The United Arab Emirates (UAE) has become a hub of entrepreneurship in recent years, welcoming aspiring business owners from both the local region and the entire globe. For expats, however, the process of establishing a startup can be a tricky one. Typically, you’ll need to enlist the help of a local sponsor to set up a new business in the UAE, and this individual must be the owner of at least 51 percent of the establishment.
Free Zones are the only other option when it comes to opening a startup in the UAE. These are somewhat akin to offshore firms, facilitating free trade within their boundaries. Instead of needing to set up a Limited Liability Company with a sponsor, you’ll be able to open your business as a 100 percent owner. Your startup will also be exempt from taxes on imports and exports, and it will enjoy access to all the ready-made facilities that it needs for success. The only condition is that you must establish your startup in one of the designated free-zone areas, which means that you can’t just set up shop anywhere in the UAE.
Even so, free zones may be the best choice if you’re an expat looking to found a startup in the UAE. As you get everything in order, you should learn about these important dos and don’ts to ensure that you follow the correct free-zone protocol:
DO explore your options.
The UAE is home to nearly four dozen free zones, which are spread throughout every one of the seven Emirates. Certain free zones may be a better fit for your business than others, so you should do due diligence and explore this multitude of options before settling on a final decision.
Many of the UAE’s free zones focus on more generalized businesses. The Ras Al Khaimah Free Trade Zone, for example, has housed over 4,000 businesses since its inception in 2000. This sector features four distinct parks, which welcome startups that specialize in everything from technology to business. Dubai’s Jebel Ali Free Zone is another zone that welcomes many different types of startups. The oldest free zone in the UAE, it is situated near the Jebel Ali Port and the Al Maktoum International Airport. This prime location makes it easy for businesses to transport products anywhere in the world.
If free zones like these aren’t right for your startup, then you could consider setting up in one of the UAE’s more industry-focused areas. Businesses that work in the realm of information technology would benefit from operating within the Dubai Internet City free zone, for example. Financial startups have several options, including the Al Maryah Free Zone in Abu Dhabi and the Dubai International Financial Centre (DIFC).
DON’T overlook the costs.
Establishing a startup in a UAE free zone isn’t always cheap. You’ll need to allot funding towards visa and licensing payments before you can even open your doors. In addition, free zones typically charge far more in yearly rental fees than you will pay in other areas of the UAE. To rent out office space in the DIFC, for instance, you’ll be paying as much as $3,000 for every square meter. As such, you’ll need to plan carefully and choose a free zone that will accommodate your budget.
However, it’s not easy to anticipate every free-zone-related fee. For example, licensing your startup isn’t usually expensive, but it can come with a number of hidden costs. Between access fees and administration expenses, you could find yourself facing charges that you didn’t expect. Therefore it’s always beneficial to save extra money in case you encounter any of these hidden costs.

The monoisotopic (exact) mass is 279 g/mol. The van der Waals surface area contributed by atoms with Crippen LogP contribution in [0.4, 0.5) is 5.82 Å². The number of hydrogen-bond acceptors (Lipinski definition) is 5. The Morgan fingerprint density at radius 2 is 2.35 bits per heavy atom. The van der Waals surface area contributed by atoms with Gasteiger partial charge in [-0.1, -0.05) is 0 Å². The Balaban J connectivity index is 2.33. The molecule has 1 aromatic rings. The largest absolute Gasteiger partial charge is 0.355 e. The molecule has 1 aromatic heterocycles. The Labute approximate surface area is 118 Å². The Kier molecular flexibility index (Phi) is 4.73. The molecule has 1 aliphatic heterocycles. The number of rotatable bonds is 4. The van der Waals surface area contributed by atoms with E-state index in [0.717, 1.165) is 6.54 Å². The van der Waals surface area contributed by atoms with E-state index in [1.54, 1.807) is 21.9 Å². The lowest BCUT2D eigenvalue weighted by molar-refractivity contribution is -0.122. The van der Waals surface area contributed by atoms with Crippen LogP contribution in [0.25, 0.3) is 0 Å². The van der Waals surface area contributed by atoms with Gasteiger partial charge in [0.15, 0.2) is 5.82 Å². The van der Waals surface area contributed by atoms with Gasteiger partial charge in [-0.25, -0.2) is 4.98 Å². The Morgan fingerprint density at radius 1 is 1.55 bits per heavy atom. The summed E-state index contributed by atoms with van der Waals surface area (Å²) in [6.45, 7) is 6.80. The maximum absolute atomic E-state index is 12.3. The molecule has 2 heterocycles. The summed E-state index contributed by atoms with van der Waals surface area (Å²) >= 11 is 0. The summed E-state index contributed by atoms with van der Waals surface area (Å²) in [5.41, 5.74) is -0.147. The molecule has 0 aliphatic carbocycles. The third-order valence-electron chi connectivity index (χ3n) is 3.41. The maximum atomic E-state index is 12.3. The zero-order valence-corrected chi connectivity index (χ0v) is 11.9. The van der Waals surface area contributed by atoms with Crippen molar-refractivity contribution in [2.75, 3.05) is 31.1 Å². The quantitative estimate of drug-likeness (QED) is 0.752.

DO establish a bank account.
After licensing your startup in a UAE free zone, you must create a bank account for your business. Thankfully, there are countless financial institutions that you can work with. The UAE has many of its own banks, from the Commercial Bank of Dubai to Emirates NBD. If you’re more comfortable working with an international banking institution, then you can find choices such as Barclays and Citibank as well.
Whichever bank you choose, you shouldn’t immediately open an account that requires high minimum balances. Instead, you should base the size of your account on the needs of your startup. Look for a simple bank account with low fees to begin with.
DON’T forget to register for a visa.
As an expat, you will need to obtain a visa in order to live and work in the UAE. You must also register visas for your employees. However, the number of visas that you can acquire will depend on the free zone in which you wish to establish your startup. Once you determine how many visas you will need, you must ensure that all applicants complete an entry permit. If you fulfill the required criteria of this permit, then you may submit a status adjustment and undergo a fitness exam. Successful completion of these steps will enable you to obtain your Emirates ID and visa, which will allow you to open your startup.
DO seek help if necessary.
You may not feel completely prepared to open your startup in a UAE free zone, even if you’ve followed all the right steps. If you find yourself lost during the process, then you shouldn’t be ashamed to seek help. Try reaching out to other entrepreneurs who have established startups in a free zone. They’ll know better than anyone how to find the most affordable office spaces and how to tackle any issues with administration.
You’ll also need to complete government paperwork to register your startup in a UAE free zone. Most of these documents will be in Arabic, so you should hire a translator to help you if you’re unfamiliar with the language.